14 Responses

  1. I have not ridden a scooter, but I will say you sure make it look classy in that cute dress!! Haha I think the scooter option seems like the most fun 🙂 I’m loving the new logo and look of the site!
    Marissa | Little Things Travel Blog recently posted…Passports with Purpose: You Can Make a Difference!My Profile

    • Lauren
      | Reply

      Oh thank you! It was actually a long top that I wore over shorts, but it does look a bit like a dress 🙂 I don’t know if I’d have the nerve to ride a scooter in a dress as a breeze might come by and …yikes! 🙂 It is really fun to ride the scooters around, and I’m glad you like the site’s new look! Thank you!
      Lauren recently posted…Surfing in Bermuda: Learning to Surf with Isolated SurfboardsMy Profile

  2. Alli
    | Reply

    I was going to ride scooters in SE Asia, but was thoroughly warned by both locals and tour guide operators that i would not return alive! I guess it is just super dangerous in some regions of the world based on hilly terrain and sharp turns, etc. I still would love to scooter somewhere like you guys did, just in a more safer terrain hehe! 🙂
    Alli recently posted…14 Top Photogenic Moments of 2014My Profile

    • Lauren
      | Reply

      I think it can be dangerous in a lot of places. We were warned it was dangerous here, too, which it can be. I think it all depends on the weather conditions, where you go, and if you know how to ride them. With that said, it was our first time riding them around and we didn’t go to very busy or hilly spots, so we were totally fine. I think next time we’re in Bermuda, we’ll be comfortable riding them all over the place. If it’s really windy or raining though, I wouldn’t recommend it!
      Lauren recently posted…Surfing in Bermuda: Learning to Surf with Isolated SurfboardsMy Profile

  3. Megan Claire
    | Reply

    This looks like so much fun! They had quad bikes as the main way to get around on Easter Island while we were there, and while I’ve never ridden a scooter, I’m assuming it would be just as fun! So cool!
    Megan Claire recently posted…7 Things To Know Before Travelling by Overnight Train in VietnamMy Profile

  4. kami
    | Reply

    I would be soooo afraid to drive a scooter (even if the world around looks so beautiful from it!) Good that they have other decent options available 🙂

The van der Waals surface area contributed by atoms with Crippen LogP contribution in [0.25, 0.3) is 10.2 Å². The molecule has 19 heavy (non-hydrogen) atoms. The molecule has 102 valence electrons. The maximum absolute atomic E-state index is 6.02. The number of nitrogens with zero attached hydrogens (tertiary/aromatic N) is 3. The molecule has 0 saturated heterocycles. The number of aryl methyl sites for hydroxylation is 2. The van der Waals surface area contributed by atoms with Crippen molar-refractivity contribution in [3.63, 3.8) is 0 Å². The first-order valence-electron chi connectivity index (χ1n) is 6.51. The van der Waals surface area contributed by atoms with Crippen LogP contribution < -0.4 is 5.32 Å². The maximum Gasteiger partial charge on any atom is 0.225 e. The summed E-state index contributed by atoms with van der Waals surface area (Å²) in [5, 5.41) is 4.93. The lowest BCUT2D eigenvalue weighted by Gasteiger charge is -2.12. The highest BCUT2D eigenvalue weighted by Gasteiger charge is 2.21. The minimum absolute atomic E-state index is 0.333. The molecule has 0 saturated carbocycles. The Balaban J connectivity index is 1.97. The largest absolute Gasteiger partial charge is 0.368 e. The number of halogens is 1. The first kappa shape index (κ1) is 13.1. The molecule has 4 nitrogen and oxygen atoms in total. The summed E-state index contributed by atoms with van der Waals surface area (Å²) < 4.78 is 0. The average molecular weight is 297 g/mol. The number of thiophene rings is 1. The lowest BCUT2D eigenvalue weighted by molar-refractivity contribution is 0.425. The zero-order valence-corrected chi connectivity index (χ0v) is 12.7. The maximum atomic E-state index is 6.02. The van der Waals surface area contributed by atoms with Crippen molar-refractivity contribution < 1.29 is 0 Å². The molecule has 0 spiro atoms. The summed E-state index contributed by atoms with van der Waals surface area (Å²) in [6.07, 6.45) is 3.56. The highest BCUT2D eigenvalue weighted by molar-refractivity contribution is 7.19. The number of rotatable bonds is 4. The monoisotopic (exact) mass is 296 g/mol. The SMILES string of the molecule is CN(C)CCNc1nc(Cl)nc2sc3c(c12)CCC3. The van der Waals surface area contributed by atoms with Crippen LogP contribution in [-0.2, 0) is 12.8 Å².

kami recently posted…alternative LjubljanaMy Profile

  5. Tam Gamble
    | Reply

    We have always hired scooters when travelling through the Greek Islands, it seemed like a easier way to travel than using the, often cramped, buses on offer. When in other countries we have experienced public transport but often opt for car hire just so that we have the freedom to see the country for ourselves rather than sticking to a timetable.
    Tam Gamble recently posted…Exploring the secrets of the city with Fun London ToursMy Profile

    • Lauren
      | Reply

      Sometimes scooters are the best option…I would say that they’re a great idea here unless the weather conditions are less than favorable. As long as you’re careful! The buses here weren’t busy at all, so they’re a great idea though they might take a bit longer than riding a scooter on your own terms.
      Lauren recently posted…Surfing in Bermuda: Learning to Surf with Isolated SurfboardsMy Profile

  6. Chris Boothman
    | Reply

    Ah renting good old scooters! This brings back so many memories of my one-time renting a scooter in Benidorm, Spain during a university lads trip with two of my friends from UK. We had a pretty late night out the previous day and then headed to the rental spot to pick up our scooters. The rental guy in broken English asked if I had ever rode a scooter before and I shook my head and he said, “Oh you will be fine”…I was after the first 15 minutes when I figured out the easiest way to turn those things. I think it was just my juvenile stupidity at the time but soon after realizing you just have to lean with the way you are turning to make it easier, I was fine.

    Definitely think this would be cool to do in Bermuda and a great way to get out and explore the surroundings!
    Chris Boothman recently posted…Luxury Seafood Cuisine at Cobalt RestaurantMy Profile

  7. […] got your guide to transportation in Bermuda covered! Renting scooters is really popular. More info: justinpluslauren…. Share on TumblrjQuery(document).load(function(){ […]

  8. Chanel | Cultural Xplorer
    | Reply

    I will be heading to Bermuda this spring, so wonderful to know about all of the transportation options that I have 😀 Thanks guys!
    Chanel | Cultural Xplorer recently posted…2014: The Year in PhotosMy Profile

  9. […] got your scooters.” He asked us if we were experienced in riding them. I had some experience riding a scooter around Bermuda a few months prior; Robyn had no experience at all. The man decided to rent us a pair of smaller […]